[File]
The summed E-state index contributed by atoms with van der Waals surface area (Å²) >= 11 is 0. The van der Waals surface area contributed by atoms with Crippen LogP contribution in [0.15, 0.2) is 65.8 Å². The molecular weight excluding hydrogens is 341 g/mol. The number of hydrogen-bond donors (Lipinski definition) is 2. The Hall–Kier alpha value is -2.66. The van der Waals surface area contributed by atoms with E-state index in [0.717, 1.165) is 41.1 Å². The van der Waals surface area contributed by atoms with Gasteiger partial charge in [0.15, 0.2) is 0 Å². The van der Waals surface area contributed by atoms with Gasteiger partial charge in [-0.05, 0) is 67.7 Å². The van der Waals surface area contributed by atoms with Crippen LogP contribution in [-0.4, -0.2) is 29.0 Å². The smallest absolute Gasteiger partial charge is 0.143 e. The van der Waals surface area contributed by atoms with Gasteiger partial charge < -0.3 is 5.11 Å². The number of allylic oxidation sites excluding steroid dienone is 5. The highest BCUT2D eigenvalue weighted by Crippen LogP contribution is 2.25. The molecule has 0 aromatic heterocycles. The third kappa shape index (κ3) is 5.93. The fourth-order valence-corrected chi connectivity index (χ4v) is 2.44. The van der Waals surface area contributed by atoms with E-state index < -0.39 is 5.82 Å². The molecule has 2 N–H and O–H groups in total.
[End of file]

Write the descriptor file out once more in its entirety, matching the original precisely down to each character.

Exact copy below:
The summed E-state index contributed by atoms with van der Waals surface area (Å²) >= 11 is 0. The van der Waals surface area contributed by atoms with Crippen LogP contribution in [0.15, 0.2) is 65.8 Å². The molecular weight excluding hydrogens is 341 g/mol. The number of hydrogen-bond donors (Lipinski definition) is 2. The Hall–Kier alpha value is -2.66. The van der Waals surface area contributed by atoms with E-state index in [0.717, 1.165) is 41.1 Å². The van der Waals surface area contributed by atoms with Gasteiger partial charge in [0.15, 0.2) is 0 Å². The van der Waals surface area contributed by atoms with Gasteiger partial charge in [-0.05, 0) is 67.7 Å². The van der Waals surface area contributed by atoms with Crippen LogP contribution in [-0.4, -0.2) is 29.0 Å². The smallest absolute Gasteiger partial charge is 0.143 e. The van der Waals surface area contributed by atoms with Gasteiger partial charge < -0.3 is 5.11 Å². The number of allylic oxidation sites excluding steroid dienone is 5. The highest BCUT2D eigenvalue weighted by Crippen LogP contribution is 2.25. The molecule has 0 aromatic heterocycles. The third kappa shape index (κ3) is 5.93. The fourth-order valence-corrected chi connectivity index (χ4v) is 2.44. The van der Waals surface area contributed by atoms with E-state index < -0.39 is 5.82 Å². The molecule has 2 N–H and O–H groups in total.